Candles in the Dark


Sunday was the Feast of the Presentation, when Christians recall the day Joseph and Mary presented the baby Jesus at the temple, offering Him back to God the Father. It is a mystery, like so many others, in which Christ in a sense returns home.

We do not belong to ourselves. Though so many choices are afforded to us to shape our own lives, our lives ultimately belong to our Creator. Our children are gifts for us to steward on His behalf. All of our many gifts are for giving again, including the gift of life itself.

Sunday also was Candlemas, a celebration adopted from the Eastern tradition involving blessing of candles.

Prayer candles are a beautiful, peaceful tradition shared by various faiths from time immemorial. Even in the non-deistic faiths of China and Japan, candles represent the communication of the earthly to the heavenly, passing from visible light and smoke into invisible scents and hopes.

In Christianity, candles also represent a great consolation: that light and darkness, good and evil, are not equal forces in an endless war. Rather, God as the Light of the world is entirely beyond resistance. Darkness is merely absence of light, wholly or in part. It is always and effortlessly undone by light’s presence.

Like the candles we hold, Christians are called to carry the Light of Heaven wherever we go, to be beacons of God’s great promise that all darkness will pass away in the fullness of His presence. “The Lord is my light and my salvation. / Whom shall I fear?”

For now, the lights may flicker. But even shining dimly, we are never without effect. Wherever a soul carries the peace of God, there His victory is already with us and life blooms, rearing color from the dark soil.

Published in Religion & Philosophy
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  1. Aaron Miller Inactive
    Aaron Miller

    Another thought, while listening to the lecture below:

    Sometimes a light is useful by itself, like a flashlight. Sometimes a light is one of a team, only together illuminating their space.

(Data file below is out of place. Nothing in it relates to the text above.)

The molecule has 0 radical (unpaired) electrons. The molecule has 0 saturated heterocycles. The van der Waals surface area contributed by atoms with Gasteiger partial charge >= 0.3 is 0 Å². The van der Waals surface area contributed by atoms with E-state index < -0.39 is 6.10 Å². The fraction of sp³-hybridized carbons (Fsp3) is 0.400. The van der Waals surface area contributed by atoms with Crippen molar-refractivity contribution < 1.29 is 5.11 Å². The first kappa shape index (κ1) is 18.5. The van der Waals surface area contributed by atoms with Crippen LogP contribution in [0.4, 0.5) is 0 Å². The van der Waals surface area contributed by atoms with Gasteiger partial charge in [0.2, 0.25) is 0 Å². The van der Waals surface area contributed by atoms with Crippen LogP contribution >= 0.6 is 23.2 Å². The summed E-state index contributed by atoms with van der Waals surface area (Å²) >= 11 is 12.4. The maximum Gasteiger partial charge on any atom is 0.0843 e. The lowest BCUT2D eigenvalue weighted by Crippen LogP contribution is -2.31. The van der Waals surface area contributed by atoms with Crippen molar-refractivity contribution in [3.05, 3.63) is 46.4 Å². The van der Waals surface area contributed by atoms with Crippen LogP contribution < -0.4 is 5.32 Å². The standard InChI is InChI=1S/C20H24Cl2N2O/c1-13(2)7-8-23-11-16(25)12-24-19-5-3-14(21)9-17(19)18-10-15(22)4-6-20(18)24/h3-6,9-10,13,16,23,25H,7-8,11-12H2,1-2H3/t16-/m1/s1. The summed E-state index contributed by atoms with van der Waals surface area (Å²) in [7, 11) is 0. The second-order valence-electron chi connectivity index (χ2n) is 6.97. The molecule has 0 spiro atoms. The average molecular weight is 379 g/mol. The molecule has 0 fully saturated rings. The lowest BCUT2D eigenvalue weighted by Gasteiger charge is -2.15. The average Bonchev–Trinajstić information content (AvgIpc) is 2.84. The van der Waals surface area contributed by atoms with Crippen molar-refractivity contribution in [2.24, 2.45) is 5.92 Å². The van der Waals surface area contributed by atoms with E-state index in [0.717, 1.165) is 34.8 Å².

Sometimes a light is noticed. Sometimes it isn’t. It might obviously be in the right place at the right time, and for that assistance is thanked. Or its usefulness might be taken for granted, nevertheless transforming an experience for someone.

    Light is a common theme in my song lyrics, as in poetry and prose throughout history. But now I am reminded rather of another lyric, though similar, which invites gifts of all sizes: “Keep it just a simple thing / if that is what you bring / The smallest drop is part of the sea.”

    No individual drop of an ocean is visible, even if you look for one. Yet the ocean depends on those little drops, like each sparkle of sunlight illuminates our world just a little bit.

    Don’t measure your gifts. God alone knows how they mix and match with others to form a greater service. Every smile, every kind word, every moment of attention to show that another person matters, every bit of dust you brush away, every fallen leaf you pick from a living plant — so many tiny actions matter. Do what is good without worry for its fleeting mark.

    Rest is okay too. “See a need; fill a need.” Your gifts, your light, will often surprise even yourself. If a need is not momentarily visible, just remain ready to welcome one. God is sneaky sometimes.

    • #1
  2. Snirtler Inactive

    Aaron Miller (View Comment):

    God is sneaky sometimes.

    Good line. Could be a whole post.


    • #2
  3. SkipSul Inactive

    Some thoughts on Candlemass from the East, from last year.


    • #3
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